Make sure you have extra batteries and that those in the camera are fresh. Bring your charger!
Clothing and Personal Items
- The most enjoyable part of the Workshop is time spent in the field. It is not only a refreshing change from the classroom, but the best classroom of all. We will be in the field at different times of day and in various types of weather. It is important to bring the right kind of clothing to remain comfortable. Creativity, mental focus and productivity are greatly affected by physical comfort.
- Weather in the Colorado mountains can change several times during the day. Be prepared.
- For optimum comfort, it is best to dress in layers, which enable quick adaptation to varying weather conditions.
- Base layer (next to skin) made of moisture-wicking material. Staying dry is the most essential step in maintaining comfort. Avoid cotton.
- Insulating layer, such as fleece.
- Adequate snow gear, preferably a breathable kind such as Gore-Tex to keep you dry and windproof. Hoods are great. Waterproof pants will keep you dry when kneeling or sitting in wet snow.
- Footwear that is sturdy, waterproof and comfortable.
- Sunscreen and lip balm
- Fleece gloves and hat
- Small flashlight or compact headlamp
- Advil or aspirin, etc.
- Water bottle
- First aid kit
- More ideas
- Gaiters to keep the bottom of your pants and socks dry
- Mole skin or similar blister prevention
If you are coming to the mountains from a significantly lower altitude, it is important to think about the potential affects of altitude on your body and to take some simple steps to make your stay as comfortable as possible. Preventative measures taken before and during your stay will help avoid problems associated with altitude sickness. Although most people may only experience some shortness of breath with a little exertion, others are more prone to headaches and sleep disruptions, fatigue, nausea and decreased appetite. You will also notice the aridity — the humidity hovers around 20%.
About John Fielder
- John Fielder has worked tirelessly to promote the protection of Colorado’s open space and wildlands. His photography has influenced people and legislation, earning him recognition including the Sierra Club’s Ansel Adams Award in 1993, and in 2011 the Aldo Leopold Foundation’s first Achievement Award given to an individual. He was an original governor-appointed member of the lottery-related Board of Great Outdoors Colorado, and speaks to thousands of people each year to rally support for timely land use and environmental issues.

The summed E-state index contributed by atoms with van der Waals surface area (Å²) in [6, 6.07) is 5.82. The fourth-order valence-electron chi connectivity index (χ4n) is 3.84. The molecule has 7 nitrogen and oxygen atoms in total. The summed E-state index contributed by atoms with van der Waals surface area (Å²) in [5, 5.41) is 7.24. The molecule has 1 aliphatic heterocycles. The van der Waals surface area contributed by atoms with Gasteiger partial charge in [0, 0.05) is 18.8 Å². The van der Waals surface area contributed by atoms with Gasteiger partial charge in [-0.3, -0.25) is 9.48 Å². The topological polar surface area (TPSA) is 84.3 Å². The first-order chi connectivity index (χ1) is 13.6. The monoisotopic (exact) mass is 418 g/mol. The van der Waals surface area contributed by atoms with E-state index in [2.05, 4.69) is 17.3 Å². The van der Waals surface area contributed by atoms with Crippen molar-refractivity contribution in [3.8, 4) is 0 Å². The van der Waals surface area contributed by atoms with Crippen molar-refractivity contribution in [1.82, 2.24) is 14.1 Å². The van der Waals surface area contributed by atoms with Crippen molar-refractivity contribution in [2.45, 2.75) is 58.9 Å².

- His latest project and book is Wildflowers of Colorado.
- John often talks about the politics of the environment in his Workshops. If you think you might be offended by his views, you might want to consider a Workshop taught by a less committed photographer!
Notes, Terms and Conditions
While the basic Workshop format is set (classroom lecture, slide show, field shoots), the schedule is subject to change to meet the needs of the group.
We reserve the right to determine acceptability of weather conditions for field shoots. If weather interferes, additional indoor programs may be held.
- Your payment is non-refundable if you cancel for any reason. However, your payment may be applied to a future Workshop provided that we can fill your reserved space with someone from the wait list. If we cancel the Workshop, your payment is fully refundable.
- Sometimes unexpected circumstances cause you to cancel or interrupt your Workshop. For that reason, we recommend trip cancellation/travel insurance, available from your travel agent or online.
- Arrangements for this Workshop are based on 7 persons enrolled. Should the number fall below this minimum, the Workshop may be cancelled, in which case you are entitled to a full refund.
- Your payment serves as your acknowledgement of this policy.
A wait list is formed on first-come, first-served basis. If space opens, we call the first person on the wait list. If that person declines or doesn’t respond, the second person is called and so on until the space is filled.
What IS included in the tuition?
- Workshop instruction, group and individual; critique session; materials; etc.
- Meals as listed in the itinerary, plus beverages and snacks in the field
- Transportation to field shoots
- Information on products and services
What is NOT included in the tuition?
- Transportation to Steamboat Springs
- Some meals
- Personal expenses, tips
More Information and Registration
Purchase Now Online. Space is limited. Full payment secures your enrollment.